Papio en Papillote (Pompano Baked in Parchment) Recipe

How would you cook this fish?

Threadfin Trevally, a.k.a. African Pompano

Threadfin Trevally - African Pompano


Fish Choices

Back in the Bay Area, we always went to one fishmonger, Pat from Mission Fresh Fish who would supply us with the freshest wild salmon (from which we made broiled salmon collar, lomi lomi salmon, and salmon cakes). We trusted him to give us the freshest fish, and even a recipe or two for fish we didn’t know how to cook. Luckily for us here in Kuching, the fishmongers section at our local wet market has a lot of choices for fresh fish:

Fish Vendors at Stutong Market

Fish vendors at Stutong Market

The array of fresh seafood products here is dizzying. You don’t see any salmon or tuna here but you can find eel, shark, squid, and many others besides the many locally raised or caught fishes. I’m just amazed at just how much fish there is to be had here. There’s always something new to be found.

Stutong Market fish vendors

At the wet market, we patronize one fishmonger who we trust to give us the freshest catch. Usually we get some mackerel from her, but this past weekend she had something we hadn’t seen before – the above fish. Annie didn’t know what it was but I took a look at its distinctive shape – the thin body, arched lateral line and smooth, silvery skin, and immediately thought “papio”. (Papio, is what Hawaiians call the Bluefin Trevally, and it is one of the prized fishes for anglers because of its fun fight when hooked and good eats when cooked.)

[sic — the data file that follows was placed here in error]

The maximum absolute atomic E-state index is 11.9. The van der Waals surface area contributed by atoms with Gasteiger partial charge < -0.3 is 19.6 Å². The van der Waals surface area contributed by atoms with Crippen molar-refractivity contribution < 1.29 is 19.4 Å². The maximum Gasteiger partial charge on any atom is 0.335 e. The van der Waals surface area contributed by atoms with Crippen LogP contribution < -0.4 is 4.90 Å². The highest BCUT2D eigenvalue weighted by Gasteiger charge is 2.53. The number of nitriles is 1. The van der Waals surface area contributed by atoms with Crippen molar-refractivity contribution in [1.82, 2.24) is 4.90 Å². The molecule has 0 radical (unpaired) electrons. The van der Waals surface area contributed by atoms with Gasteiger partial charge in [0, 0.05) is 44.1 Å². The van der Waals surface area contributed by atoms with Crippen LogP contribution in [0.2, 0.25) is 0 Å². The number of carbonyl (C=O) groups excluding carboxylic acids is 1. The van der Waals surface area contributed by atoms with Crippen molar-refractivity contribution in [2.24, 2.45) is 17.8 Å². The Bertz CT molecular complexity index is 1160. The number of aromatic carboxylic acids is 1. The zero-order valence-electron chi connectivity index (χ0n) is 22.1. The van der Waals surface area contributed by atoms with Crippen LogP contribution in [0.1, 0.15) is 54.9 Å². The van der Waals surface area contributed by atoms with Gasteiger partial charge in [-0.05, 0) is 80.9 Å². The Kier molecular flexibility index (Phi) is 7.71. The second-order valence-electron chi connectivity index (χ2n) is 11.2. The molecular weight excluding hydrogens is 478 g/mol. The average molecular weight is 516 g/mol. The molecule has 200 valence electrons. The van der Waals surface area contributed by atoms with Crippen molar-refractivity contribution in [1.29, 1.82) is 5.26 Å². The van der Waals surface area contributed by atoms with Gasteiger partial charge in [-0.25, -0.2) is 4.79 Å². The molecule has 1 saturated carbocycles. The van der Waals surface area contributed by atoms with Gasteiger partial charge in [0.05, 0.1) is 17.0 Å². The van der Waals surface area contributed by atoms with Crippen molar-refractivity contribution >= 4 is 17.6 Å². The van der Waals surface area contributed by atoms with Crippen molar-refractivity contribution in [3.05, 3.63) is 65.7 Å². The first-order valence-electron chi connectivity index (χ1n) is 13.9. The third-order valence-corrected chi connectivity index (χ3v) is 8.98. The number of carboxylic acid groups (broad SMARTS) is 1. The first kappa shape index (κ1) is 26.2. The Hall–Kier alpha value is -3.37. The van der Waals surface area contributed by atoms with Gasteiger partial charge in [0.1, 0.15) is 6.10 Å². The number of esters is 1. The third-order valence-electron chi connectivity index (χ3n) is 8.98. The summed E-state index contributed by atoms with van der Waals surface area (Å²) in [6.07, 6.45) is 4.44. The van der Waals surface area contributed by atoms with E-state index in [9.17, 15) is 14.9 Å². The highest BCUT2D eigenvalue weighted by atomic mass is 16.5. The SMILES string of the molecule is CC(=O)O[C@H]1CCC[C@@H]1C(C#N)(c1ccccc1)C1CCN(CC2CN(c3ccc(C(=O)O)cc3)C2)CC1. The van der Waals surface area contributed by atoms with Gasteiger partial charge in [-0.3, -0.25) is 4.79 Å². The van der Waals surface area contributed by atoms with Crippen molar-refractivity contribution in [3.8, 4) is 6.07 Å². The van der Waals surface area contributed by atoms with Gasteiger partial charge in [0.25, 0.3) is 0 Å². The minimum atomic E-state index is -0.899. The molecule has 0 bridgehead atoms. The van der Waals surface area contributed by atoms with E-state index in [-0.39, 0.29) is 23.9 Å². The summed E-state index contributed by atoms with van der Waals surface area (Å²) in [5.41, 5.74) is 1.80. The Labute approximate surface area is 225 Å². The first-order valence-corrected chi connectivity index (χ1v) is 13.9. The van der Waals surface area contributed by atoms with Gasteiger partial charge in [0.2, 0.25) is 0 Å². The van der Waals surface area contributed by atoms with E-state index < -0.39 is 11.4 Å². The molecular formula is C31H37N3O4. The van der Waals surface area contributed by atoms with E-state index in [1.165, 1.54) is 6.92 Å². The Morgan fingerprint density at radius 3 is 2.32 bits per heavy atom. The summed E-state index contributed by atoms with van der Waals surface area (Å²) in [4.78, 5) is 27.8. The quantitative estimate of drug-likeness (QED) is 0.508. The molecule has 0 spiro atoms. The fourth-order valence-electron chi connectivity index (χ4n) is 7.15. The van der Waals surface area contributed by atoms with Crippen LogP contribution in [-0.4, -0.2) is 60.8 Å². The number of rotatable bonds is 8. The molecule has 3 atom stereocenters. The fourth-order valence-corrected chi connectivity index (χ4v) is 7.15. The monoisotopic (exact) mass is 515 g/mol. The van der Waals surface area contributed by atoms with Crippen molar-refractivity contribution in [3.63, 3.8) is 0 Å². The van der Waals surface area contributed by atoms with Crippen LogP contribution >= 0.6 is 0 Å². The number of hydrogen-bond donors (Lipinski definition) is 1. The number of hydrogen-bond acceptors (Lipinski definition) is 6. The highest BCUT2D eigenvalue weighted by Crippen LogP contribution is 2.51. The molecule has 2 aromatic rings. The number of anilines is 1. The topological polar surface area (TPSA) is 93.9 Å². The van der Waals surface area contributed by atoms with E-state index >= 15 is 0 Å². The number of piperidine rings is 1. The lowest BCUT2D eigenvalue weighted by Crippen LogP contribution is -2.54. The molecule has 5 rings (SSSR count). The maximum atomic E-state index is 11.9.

This particular fish at the market, however, had trailing filaments on its upper and lower fins, thus marking it as a Threadfin Trevally, a.k.a African Pompano a cousin of the papio. The fish was about 1.5 kg and cost 20 ringgit (about $6.50 USD) to take home, cleaned. Not a bad deal at all!

Cooking Choices

The fishmonger suggested we steam the fish but my first inclination was to pan-fry it in butter like I would for a papio. Annie was cooking up a storm (as usual) and so couldn’t use the stove to either fry or steam. She suggested we wrap it in foil and bake it in the oven “en papillote”-style. Brilliant!

To cook something “en papillote” or “in parchment” is to wrap food up in a packet and steam-cook it in its own liquids. It’s traditionally done with parchment paper but you can also do it with banana leaves (see our Otak-Otak recipe) or aluminum foil. It’s also pretty easy to put together, which is always a plus for someone like me who isn’t so skilled in the kitchen.


Papio en Papillote Recipe

Prep time: 15 min mins Cook time: 50 min

Ingredients:

1, 1.5 kg fish (you can substitute with smaller fishes or fillets)
8 Tbsp soy sauce
4 Tbsp sake
3 Tbsp sugar
4 Tbsp finely grated ginger

Method:

Clean and wash the fish. Preheat the oven to 350*F / 180*C.

Finely grate the ginger (I used the ceramic garlic grater we got at the Fabulous Food Festival a while back). Mix together with the soy sauce, sake and sugar in a small pan and bring to a simmer. Stir to combine until the sugar is dissolved. Remove from heat. (If you like, you can strain out the ginger solids, but I left them in.)